Procurement in Construction Design-Bid-Build
The system is the first type of procurement used before the end of 18th century and the beginning of the 19th century, when clients used to appoint craftsmen to carry out construction works under the direction of a surveyor or mason. Later on, clients depended on the Architect or consultant to design and manage their construction projects with the aim to meet the required quality at the stipulated time and cost.
Definition of the procurement method
This procurement method is also called ‘conventional’, ‘traditional’ or ‘separated’ The special characteristic of this procurement category is the separation of the responsibility for the design of the project from that of its construction.
Apart from the separation of design and construction, the conventional procurement system shows a number of other basic characteristics:
- Project delivery is a progressive process.
- The design of the project is mainly completed before work commences on site.
- The responsibility for managing the project is divided between the client’s consultants and the contractor and there is therefore little scope for involvement of either of the parties in the other’s activities.
- Reimbursement of the client’s consultants is normally on a fee and expenses basis whilst the contractor is paid for the work completed on re-measurement or lump-sum basis.
Types of ‘Design-Bid-Build’ Procurement
- Re-measurement Contract with approximate Bill of Quantities:
Generally, the design will, relatively, be complete when the Bill of Quantities is prepared. Tendering on the basis of an approximate bill of quantities can allow early selection of the contractor and so an early commencement on site.
- Re-measurement Contract with Schedule of Rates:
A schedule of rates is a list of specific and described items, but do not contain any quantities and is typically used when the nature of work required is known but it cannot be quantified, or if continuity of programme cannot be determined.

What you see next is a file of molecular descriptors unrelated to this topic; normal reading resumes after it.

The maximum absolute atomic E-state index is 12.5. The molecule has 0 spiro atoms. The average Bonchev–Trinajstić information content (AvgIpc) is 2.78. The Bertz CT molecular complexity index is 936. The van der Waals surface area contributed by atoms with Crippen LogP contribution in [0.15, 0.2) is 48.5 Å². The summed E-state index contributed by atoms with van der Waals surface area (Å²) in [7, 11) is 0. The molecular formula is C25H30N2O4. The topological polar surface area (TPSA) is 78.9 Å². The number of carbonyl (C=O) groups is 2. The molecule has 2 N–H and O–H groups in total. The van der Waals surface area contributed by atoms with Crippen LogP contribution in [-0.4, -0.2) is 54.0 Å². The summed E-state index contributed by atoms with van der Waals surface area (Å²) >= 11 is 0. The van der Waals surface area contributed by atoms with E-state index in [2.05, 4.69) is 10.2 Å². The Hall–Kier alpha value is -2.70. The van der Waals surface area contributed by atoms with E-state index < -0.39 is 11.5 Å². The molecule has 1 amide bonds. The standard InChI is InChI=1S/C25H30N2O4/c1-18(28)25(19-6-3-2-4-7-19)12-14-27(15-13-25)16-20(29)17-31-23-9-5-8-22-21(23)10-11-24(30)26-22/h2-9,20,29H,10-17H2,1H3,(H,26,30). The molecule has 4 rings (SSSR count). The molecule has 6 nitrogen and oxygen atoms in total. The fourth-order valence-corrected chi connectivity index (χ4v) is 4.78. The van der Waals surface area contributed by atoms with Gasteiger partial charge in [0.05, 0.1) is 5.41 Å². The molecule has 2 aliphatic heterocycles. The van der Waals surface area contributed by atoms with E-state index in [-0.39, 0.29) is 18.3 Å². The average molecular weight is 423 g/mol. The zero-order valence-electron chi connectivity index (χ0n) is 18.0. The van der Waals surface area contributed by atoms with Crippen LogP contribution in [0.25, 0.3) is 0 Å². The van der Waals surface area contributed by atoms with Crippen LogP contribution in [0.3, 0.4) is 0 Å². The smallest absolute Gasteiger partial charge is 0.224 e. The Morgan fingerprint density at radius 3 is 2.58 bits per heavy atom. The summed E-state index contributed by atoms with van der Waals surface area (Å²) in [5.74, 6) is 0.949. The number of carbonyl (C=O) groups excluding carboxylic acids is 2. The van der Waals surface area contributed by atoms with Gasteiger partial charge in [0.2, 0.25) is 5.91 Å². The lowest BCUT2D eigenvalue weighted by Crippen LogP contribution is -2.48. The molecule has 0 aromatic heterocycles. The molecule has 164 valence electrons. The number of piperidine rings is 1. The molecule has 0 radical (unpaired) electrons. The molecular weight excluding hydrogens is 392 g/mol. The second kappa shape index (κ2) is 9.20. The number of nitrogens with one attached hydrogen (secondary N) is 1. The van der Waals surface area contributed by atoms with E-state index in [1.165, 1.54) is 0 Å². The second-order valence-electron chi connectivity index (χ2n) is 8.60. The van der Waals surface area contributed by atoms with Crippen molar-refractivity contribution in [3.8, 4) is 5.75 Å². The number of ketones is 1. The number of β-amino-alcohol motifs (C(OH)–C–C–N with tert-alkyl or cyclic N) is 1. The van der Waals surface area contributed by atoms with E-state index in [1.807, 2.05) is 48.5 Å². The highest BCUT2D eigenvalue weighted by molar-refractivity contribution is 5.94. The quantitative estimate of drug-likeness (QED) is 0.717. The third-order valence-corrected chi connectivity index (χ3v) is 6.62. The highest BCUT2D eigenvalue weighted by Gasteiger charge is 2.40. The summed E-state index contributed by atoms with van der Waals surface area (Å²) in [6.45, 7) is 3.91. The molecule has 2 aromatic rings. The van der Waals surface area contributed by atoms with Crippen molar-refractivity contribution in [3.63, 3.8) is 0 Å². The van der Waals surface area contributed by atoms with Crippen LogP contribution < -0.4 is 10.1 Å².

- Cost Reimbursement:
A cost reimbursable contract or cost-plus contract is one in which the contractor is reimbursed the actual costs they incur in carrying out the works, plus an additional fee. This type is used where the nature or scope of the work to be carried out cannot be properly defined at the outset, such as, emergency work (urgent alteration or repair work, or if there has been a building failure or a fire requiring immediate reconstruction). Tendering may proceed based on an outline specification, any drawings and an estimate of costs.
Advantages and disadvantages
- The system is widely understood by most clients. This helps defining roles and tasks for all parties of the project team.
- Providing that the design is detailed and completed without, with minor or no uncertainties, the system can help establish a lower project final cost when compared to other procurement systems.
- Bills of quantities in the re-measured type of this system help an easy and straight forward assessment of variations, usually by using pre-determined rates of items described in the bills of quantities.
- Clients have a close involvement in and more control on quality, performance and line of communication.
- The system is long and slow due to the sequential process and the separation of design from construction.
- Incomplete designs are attributed with inaccurate bill of quantities and hence indicative final cost. The client, who is often unaware of this, becomes exposed to extra reimbursement of additional costs associated with design changes.
- Lack of contractor’s involvement at design stage usually may lead to problems of buildablility, separate responsibilities, variations, blame, poor communications, claims and disputes.
- Risk is generally transferred to the client.
Second Edition (May/June)
Mohammed Elaida MCIOB
Mohamed holds a Master’s degree in project management; he is a chartered construction manager, a chartered commercial manager, examiner and Malta representative of the CICES.